What is a Split Infinitive? Definition, Examples of Split Infinitives

Split infinitive definition: A split infinitive occurs when another word is placed between “to” and the verb in an infinitive.

What is an Infinitive?

An infinitive is the base form of a verb that exists before it is conjugated.

Infinitive Examples:

  • to swim
  • to run
  • to jump
  • to play

The infinitive includes “to” and the verb.

What is a Split Infinitive?

split infinitive example What does split infinitive mean? A split infinitive means that there is a word or words between the word “to” and the verb in the base (infinitive) form of the verb.

The words that split infinitives most often are adverbs.

Following are some examples of infinitives next to split infinitives.

Infinitive/Split Infinitive Examples:

  • to swim/ to quickly swim
  • to run/ to slowly run
  • to jump/ to bravely jump
  • to play/ to imaginatively play

These split infinitive examples all have an adverb separating the base form of the verb.

Is Splitting an Infinitive a Mistake?

a split infinitive is an infinitive that Splitting infinitives is not necessarily a mistake.

Experienced writers sometimes choose to split infinitives for various reasons. Primarily, splitting infinitives is a stylistic choice.

English grammar rules suggest that splitting infinitives is not the best way to write or speak. However, this rule is more a guideline than anything else.

Novice writers or students new to the English language should probably avoid from splitting infinitives. However, experienced writers are free to use because they understand the rules of the language.

Sometimes it is very clear that splitting an infinitive is a good choice.

Writers will split infinitives to emphasize an adverb. This is a stylistic choice.

  • They seem to really enjoy their new assignment.
    • This example splits the infinitive “to enjoy” with the adverb “really.” In this case, “really” would have a particular emphasis.
  • Without split infinitive: They really seem to enjoy their new assignment.
    • Now, “really” seems less emphasized in the sentence.

Sometimes splitting infinitives is clearly a poor choice.

  • She wants to clearly visit grandma this weekend.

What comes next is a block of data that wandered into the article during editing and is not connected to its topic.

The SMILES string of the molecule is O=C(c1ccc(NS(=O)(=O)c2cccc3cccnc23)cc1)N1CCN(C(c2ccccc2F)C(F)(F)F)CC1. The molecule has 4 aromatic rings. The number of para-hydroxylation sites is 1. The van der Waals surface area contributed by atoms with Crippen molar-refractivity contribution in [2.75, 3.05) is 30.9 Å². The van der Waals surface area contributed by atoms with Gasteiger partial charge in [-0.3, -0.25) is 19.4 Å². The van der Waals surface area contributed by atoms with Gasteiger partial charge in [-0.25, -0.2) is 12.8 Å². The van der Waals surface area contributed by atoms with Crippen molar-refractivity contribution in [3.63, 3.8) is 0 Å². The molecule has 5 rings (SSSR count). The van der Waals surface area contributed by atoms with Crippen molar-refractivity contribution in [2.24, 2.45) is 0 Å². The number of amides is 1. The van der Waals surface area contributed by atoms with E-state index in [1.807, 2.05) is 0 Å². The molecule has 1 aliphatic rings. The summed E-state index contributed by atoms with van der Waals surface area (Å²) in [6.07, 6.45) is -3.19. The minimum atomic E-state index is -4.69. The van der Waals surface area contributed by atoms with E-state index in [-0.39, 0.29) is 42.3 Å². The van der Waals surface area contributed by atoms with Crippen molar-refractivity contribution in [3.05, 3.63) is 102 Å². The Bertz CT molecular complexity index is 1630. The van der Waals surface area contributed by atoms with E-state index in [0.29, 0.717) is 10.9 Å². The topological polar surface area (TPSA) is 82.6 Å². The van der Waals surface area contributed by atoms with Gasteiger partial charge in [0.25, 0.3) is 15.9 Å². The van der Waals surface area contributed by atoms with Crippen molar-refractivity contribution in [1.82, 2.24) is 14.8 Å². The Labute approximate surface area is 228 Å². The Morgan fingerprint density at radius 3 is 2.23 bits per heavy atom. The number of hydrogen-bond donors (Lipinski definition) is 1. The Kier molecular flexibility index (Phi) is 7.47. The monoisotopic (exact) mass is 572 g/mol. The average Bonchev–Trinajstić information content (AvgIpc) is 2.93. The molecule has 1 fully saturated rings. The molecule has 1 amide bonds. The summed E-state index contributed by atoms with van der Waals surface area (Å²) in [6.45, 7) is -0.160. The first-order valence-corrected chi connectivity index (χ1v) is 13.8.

• This example splits the infinitive “to visit” with the adverb “clearly.” This split just causes confusion within the sentence.

Other Functions of Infinitives

Infinitives can function as nouns, adjectives, and adverbs.

Infinitives as Nouns

split an infinitive When an infinitive acts as a noun, it can take the place of any noun in a sentence. That is, it can be the subject but it can also be the object.

Noun Subject Example:

  • To skip is freeing.
    • In this example, the infinitive functions as the subject doing the action of the sentence.

Noun Object Example:

  • The girl loves to skip.
    • In this example, the infinitive functions as the object, the thing that the subject does.

Infinitives as Adjectives

to boldly go split infinitive When an infinitive acts as an adjective, it must modify a noun.

Examples:

  • To skip, you have to spend time practicing.
    • In this example, the infinitive functions as an adjective because it modifies the noun, you.
  • The best way to skip is to place one knee high while hopping with the other foot.
    • In this example, the infinitive functions as an adjective because it modifies the noun, way.

Infinitive as Adverbs

When an infinitive phrase acts as an adverb, it must answer one of the following questions,

  • When?
  • Where?
  • How?
  • How much?

Examples:

  • Sarah wants to bring a toy to share.
    • In this example, the infinitive functions as an adverb because it answers WHY Sarah wants to bring a toy.
  • He worked hard to provide.
    • In this example, the infinitive functions as an adverb because it answers WHY he worked hard.

Summary: What are Split Infinitives?

Define split infinitive: the definition of split infinitive is an infinitive verb composed of to followed by one or more modifiers before the verb.

To sum up, a split infinitives:

  • occur when a word separates “to” and the verb of the base form of a verb
  • are not necessarily poor grammar
  • are a stylistic choice
  • can be used by experienced writers
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